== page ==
Brienne’s face is covered with mud. There’s a spray of blood on one cheek and a cut on the other. Her tears cut tracks through the grim, and her eyes have never looked so blue. The eyes of a girl, one who’s been tasked with too much.

“Come away from there.”

He leads her to lean against a waist-high piece of castle rubble. Then, Jaime grabs his waterskin, pours some over Brienne’s hands and makes her drink the rest. She’s a mess, still, but there’s a little less blood. Part of him wants to hold her, but perhaps the wench wouldn’t welcome an embrace from the Kingslayer.

So, Jaime waits. He’s quite skilled at that.

“I--I didn’t flinch,” Brienne whispers after a moment. “It was them or me-- us, and I didn’t flinch.”

“You’re brave.”

Brienne shakes her head emphatically, “Ser Goodwin, my father’s master-at-arms, always told me that even though I--I looked like this, I had the heart of a maid. A man with a sword would gut me all the same, so I c-couldn’t--”

Fresh tears spring forth, and Jaime gives into his desire. Brienne’s covered in blood and half-a-head taller than him, but she buries her face against his shoulder just the same. It’s unsettling, to see her so unmade when she’s been a source of strength since the day Zollo divested him of his hand.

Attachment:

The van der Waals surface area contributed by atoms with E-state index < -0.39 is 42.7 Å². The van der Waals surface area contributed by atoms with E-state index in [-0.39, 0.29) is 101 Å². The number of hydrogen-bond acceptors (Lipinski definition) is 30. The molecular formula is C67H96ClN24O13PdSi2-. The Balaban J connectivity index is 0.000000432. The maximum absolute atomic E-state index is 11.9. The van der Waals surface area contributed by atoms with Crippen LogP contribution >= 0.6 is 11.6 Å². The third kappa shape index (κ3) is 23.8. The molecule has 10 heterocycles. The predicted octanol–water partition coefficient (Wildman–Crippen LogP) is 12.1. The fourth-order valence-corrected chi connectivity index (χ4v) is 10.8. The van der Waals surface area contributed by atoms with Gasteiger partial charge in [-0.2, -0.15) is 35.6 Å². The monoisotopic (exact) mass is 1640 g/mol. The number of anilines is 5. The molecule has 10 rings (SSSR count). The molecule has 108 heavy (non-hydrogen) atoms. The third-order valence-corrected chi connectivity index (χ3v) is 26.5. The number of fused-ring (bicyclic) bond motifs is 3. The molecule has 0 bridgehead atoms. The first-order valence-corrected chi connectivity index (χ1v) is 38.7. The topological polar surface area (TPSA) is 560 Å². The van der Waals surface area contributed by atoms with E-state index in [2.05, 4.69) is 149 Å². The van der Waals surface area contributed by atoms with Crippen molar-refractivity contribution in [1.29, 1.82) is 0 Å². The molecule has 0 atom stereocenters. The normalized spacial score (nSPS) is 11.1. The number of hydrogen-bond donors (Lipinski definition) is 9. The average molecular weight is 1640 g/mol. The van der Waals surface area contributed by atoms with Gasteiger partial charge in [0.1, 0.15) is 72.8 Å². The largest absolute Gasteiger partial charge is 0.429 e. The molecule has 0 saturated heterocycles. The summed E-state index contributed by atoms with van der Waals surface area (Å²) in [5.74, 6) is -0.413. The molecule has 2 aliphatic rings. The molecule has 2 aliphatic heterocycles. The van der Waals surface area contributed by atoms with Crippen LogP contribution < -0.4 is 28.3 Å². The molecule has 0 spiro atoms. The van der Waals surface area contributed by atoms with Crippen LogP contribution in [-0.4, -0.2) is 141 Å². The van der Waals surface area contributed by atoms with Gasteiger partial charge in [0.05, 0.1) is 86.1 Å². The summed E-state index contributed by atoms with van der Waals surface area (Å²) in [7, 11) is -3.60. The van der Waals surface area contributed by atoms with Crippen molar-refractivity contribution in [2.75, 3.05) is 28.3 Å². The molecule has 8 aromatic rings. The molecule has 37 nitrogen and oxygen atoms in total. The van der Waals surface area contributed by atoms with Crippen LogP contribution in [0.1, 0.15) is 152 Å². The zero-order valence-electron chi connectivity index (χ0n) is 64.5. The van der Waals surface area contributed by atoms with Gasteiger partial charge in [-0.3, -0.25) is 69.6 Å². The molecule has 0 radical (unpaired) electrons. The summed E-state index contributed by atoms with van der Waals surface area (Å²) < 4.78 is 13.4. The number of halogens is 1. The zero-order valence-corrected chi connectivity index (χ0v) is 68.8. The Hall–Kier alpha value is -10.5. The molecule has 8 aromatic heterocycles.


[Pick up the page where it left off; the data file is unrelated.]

“Y-you did well,” Jaime stumbles over his words. “This Ser Goodwin trained you admirably. You kept your wits about you and knew when to press your advantage.” I sound like I’m praising a damned squire. It’s not what Jaime wants to say; it’s probably not even what Brienne needs to hear.

“I--I was angry,” she whispers, “Nimble Dick didn’t deserve that death, and you didn’t deserve to lose your swordhand.”

Jaime shrugs against her, “Some might disagree--”

“No. It was cruel, and I won’t hear you say it was deserved.”

“...Is that why you cut off Timeon’s hand?”

Brienne nods quite furiously into his shoulder, “Justice, but maybe I was just as cruel as them.”